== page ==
Photograph copyright ©1999 - 2018 Denis Waugh.
The bridge at Swinford on the A4040 is currently owned by Mr Michael Hawley, and you will be required by him to pay the small matter of 5p in order to cross one of the few remaining toll bridges in England. Not by Mr Hawley personally, but by the bridge managers, David and Sue Jackson, who have been here since David was made redundant from Fareham Council some years ago and who have never been happier.
There has been a toll crossing at Swinford for close on 1,000 years. Originally, as the name suggests, there was just a ford. For pigs, presumably, so the toll of a mere 2p in order to cross in style would have been a small price for the more elegant traveller to pay. The present delightfully balustraded bridge was built in 1767, by the Earl of Abingdon, and even then, apparently, only because King George III, travelling at a time the river was in flood, almost came to grief here. The fourth Earl was reluctant, pleading poverty. `Nonsense!' cried good Farmer George, `Charge tuppence a vehicle to cross and it will pay for itself!'
And 2p remained the price until 1994. Even then, the increase to 5p was granted only after lengthy debate and a special Act of Parliament, and is strictly to pay for necessary repairs over the next twelve years. After which the price will supposedly revert to 2p. So I am told.
The first vehicle over the new bridge in 1767 was a water wagon, bringing fresh drinking water to the residents of Eynsham. Why, you may ask? An outbreak of plague, perhaps? The official records do not talk about reasons, only numbers. In 1785 there were about five stage coaches a week crossing the river here and the present traffic is something like 3 million vehicles a year.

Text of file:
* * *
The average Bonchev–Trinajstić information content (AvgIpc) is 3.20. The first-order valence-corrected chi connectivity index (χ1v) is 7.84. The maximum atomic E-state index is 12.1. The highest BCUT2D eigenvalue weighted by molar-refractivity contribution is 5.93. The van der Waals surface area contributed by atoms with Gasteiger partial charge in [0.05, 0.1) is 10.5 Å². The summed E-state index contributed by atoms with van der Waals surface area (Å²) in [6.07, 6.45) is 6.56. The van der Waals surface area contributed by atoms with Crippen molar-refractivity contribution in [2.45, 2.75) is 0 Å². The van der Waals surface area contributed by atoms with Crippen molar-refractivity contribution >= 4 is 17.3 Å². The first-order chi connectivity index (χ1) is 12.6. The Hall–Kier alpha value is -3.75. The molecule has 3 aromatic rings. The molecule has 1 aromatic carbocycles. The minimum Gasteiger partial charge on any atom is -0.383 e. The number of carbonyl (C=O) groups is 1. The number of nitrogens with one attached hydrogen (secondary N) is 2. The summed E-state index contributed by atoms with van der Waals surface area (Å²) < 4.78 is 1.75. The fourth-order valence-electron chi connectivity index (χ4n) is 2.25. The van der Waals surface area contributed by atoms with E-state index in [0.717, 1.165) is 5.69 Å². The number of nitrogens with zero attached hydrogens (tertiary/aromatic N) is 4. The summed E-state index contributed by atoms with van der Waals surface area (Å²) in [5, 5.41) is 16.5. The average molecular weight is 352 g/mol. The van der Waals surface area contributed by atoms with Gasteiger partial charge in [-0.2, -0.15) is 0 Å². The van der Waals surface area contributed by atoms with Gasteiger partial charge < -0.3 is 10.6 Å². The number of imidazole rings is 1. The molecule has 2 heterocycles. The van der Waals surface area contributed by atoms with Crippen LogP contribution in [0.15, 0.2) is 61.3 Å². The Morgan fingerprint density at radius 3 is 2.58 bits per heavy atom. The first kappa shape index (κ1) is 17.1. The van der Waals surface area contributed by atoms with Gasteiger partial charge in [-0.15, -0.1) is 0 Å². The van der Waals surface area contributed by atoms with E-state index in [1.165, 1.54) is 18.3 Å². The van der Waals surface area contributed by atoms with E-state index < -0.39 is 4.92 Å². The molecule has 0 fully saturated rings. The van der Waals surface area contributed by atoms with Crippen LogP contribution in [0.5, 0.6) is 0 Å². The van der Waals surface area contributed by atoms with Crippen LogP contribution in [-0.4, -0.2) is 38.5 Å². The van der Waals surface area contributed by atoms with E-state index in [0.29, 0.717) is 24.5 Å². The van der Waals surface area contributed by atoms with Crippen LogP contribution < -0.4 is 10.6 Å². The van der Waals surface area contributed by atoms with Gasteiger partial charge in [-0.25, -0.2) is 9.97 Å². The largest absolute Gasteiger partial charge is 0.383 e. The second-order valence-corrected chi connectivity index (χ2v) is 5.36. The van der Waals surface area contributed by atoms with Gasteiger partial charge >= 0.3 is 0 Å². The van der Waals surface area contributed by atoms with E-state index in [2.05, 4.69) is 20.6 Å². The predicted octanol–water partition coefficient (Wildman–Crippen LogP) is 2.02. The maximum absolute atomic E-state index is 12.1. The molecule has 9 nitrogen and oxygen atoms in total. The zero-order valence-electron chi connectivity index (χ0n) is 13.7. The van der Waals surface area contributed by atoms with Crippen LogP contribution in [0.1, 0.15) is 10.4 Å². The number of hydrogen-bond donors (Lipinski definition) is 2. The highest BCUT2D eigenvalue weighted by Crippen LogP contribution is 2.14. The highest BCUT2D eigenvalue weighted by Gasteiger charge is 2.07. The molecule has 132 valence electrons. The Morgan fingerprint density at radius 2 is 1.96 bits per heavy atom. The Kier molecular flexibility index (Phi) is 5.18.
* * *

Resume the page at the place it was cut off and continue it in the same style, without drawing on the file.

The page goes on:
Conducting a formal interview with David is fraught with interruption. It is rush hour, and as I perch on my bike at the roadside wall firing questions, David collects tolls from intervening motorists. Archers devotees have latterly been making pilgrimages to Eynsham, as the village where the late and much loved Mollie Harris (`Martha') lived most of her life. Her last book, The Stripling Thames, with watercolour and line illustrations by local artist Gary Woodley, is a personal record of her journeying in all weathers along the upper reaches of the river.
The remains of a thirteenth-century abbey and a twenty-foot-high medieval cross testify to Eynsham's significance in the past, but it is now chiefly important as an up-market commuter town for those involved in keeping the twenty-two historic colleges of Oxford flourishing.
I think David and Sue Jackson must have one of the most enviable jobs on the Thames in their eighteenth-century cottage with walls four feet thick. Until I meet Adrian, the duty lock keeper, mowing the grass and oiling the gates at Eynsham Lock.
Adrian used to be a bank manager until 1988 when he finally admitted to himself that banking had changed. He doesn't want to be a salesman and could no longer face the stress of setting and achieving targets and trying to sell pensions and special financial packages to customers who just wanted a bank.